Presentation on theme: "Relative sea level changes around Scotlands coastline Alastair Dawson Society of Cartographers University of Aberdeen 2008."— Presentation transcript:
Relative sea level changes around Scotlands coastline Alastair Dawson Society of Cartographers University of Aberdeen 2008
Relative sea level change around Scotlands coastline Underlying long-term patterns of change role of glacial eustasy role of glacio- isostasy Present and future patterns of change
Typical trend of relative sea level from low latitudes (MWP episodes denote periods of accelerated relative sea level rise). Note disappearance of worlds last great ice sheets took place by ca. 7,000 years ago. Scotland ice sheet melt history
Ice age glacio-eustatic lowering of ca. 120 m of average sea level
Ice age glacio-isostatic depression of lithosphere (crust)
Long-term vertical deformation (rebound and subsidence) across Scotland
BUT – precise knowledge of maximum ice cover uncertain
Uncertainty – therefore ice cover and sea level change data used to test models of crustal response courtesy K Lambeck
Knowledge of ice cover, thickness and timing needs to be precise!
Timing of melting of last Scottish ice sheet OUT OF PHASE with timing of melting of ice sheets worldwide …………….. ….caused complex change in relative sea level around Scotlands coast. The legacy of these changes is presently being registered in Scotlands tide gauges!
In areas where ice was thickest, glacio-isostatic rebound exceeded the glacio-eustatic increase in ocean volume….. …..leading to raised shorelines (e.g western Jura).
Raasay intertidal peat deposits (=lower relative sea level) with raised shoreline on top (=higher and later relative sea level).
The carselands – where residual glacio-isostatic rebound has exceeded rate of glacio-eustatic rise
Landscapes of submergence
Differences in regional vertical movements mean that relative sea level rise countered by crustal uplift in some areas and exaggerated by relative subsidence in other areas
Present crustal rebound rates derive from continuing glacio-isostatic rebound that started ca. 15,000 years ago. Pattern of rebound reflects dimensions of former ice sheet.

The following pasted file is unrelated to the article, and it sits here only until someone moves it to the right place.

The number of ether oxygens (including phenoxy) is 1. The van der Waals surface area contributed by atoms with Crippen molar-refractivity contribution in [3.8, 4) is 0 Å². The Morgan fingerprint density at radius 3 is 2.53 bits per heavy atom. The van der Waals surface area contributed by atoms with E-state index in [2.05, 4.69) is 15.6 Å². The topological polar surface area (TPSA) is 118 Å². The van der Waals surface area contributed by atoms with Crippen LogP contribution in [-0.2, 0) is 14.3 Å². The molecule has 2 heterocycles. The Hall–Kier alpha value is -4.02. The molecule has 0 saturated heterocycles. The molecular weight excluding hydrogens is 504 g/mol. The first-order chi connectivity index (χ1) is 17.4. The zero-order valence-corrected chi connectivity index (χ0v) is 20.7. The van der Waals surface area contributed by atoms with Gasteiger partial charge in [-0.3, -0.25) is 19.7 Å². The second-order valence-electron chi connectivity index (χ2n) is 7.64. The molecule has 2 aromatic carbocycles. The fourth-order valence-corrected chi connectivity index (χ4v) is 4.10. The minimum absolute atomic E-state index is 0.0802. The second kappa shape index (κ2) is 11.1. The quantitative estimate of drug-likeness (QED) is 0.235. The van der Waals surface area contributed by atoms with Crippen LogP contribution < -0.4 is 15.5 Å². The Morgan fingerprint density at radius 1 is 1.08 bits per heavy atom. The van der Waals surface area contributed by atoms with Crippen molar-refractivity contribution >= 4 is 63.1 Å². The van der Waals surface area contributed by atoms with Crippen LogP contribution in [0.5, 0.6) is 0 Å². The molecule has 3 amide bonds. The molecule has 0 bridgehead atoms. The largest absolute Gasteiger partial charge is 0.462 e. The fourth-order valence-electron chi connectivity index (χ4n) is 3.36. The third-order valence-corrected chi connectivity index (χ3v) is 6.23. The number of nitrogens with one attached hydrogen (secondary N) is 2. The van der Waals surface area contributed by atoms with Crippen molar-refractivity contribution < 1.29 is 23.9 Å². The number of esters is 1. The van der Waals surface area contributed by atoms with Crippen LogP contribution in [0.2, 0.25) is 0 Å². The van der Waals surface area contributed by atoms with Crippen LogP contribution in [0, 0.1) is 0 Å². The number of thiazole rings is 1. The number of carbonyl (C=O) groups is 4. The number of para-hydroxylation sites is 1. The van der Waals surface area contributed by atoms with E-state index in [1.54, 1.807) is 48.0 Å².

Satellite data show unequivocal evidence for recent sea level rise – BUT these are global average values Source – University of Colorado
Tide Gauge Trends for Scotland - relative sea level rise during recent decades typically between +1 mm/yr and +2.5 mm/yr +2.5 mm/yr maximum no change Source – Woodworth pers.comm mm/yr
blue line = smoothing filter Aberdeen tide gauge points to average rise of 100 mm over last ca. 120 years
Most recent tide gauge estimates - Scotland Lerwick – mm/yr +/ mm Wick mm/yr +/ mm Aberdeen – mm/yr +/ mm Rosyth – mm/yr +/ mm Dunbar – mm/yr +/ mm Portpatrick – mm/yr +/ mm Millport – mm/yr +/ mm Ullapool – mm/yr +/ mm Stornoway – mm/yr +/ mm Woodworth pers. comm.
What is driving the RSL rise – melting ice or thermal expansion ?
Quantities of relative sea level rise (plus lowering) since AD 1995 due to effects of thermal expansion (or thermal shrinkage?)
Melting ice (glacio-eustatic) component of sea level change: Glaciers and ice caps+0.93 mm/yr Greenland ice sheet+0.36 mm/yr West Antarctic ice sheet+0.30 mm/yr East Antarctic ice sheet-0.19 mm/yr Total contribution+1.40 mm/yr (Ramillien et al. 2006; Dyurgerov and Meier 2004; Shepherd and Wingham 2007)
Solving the Conundrum: Stornoway Tide Gaugerise of mm/yr Crustal subsidencefall of - 1 mm/yr Rise due to glacial eustasy and thermal expansionrise of mm/yr Ice melt contribution (latest data)+1.40 mm/yr Implies thermal shrinkage-0.15 mm/yr BUT thermal expansion component is the key driver of sea level rise into the future.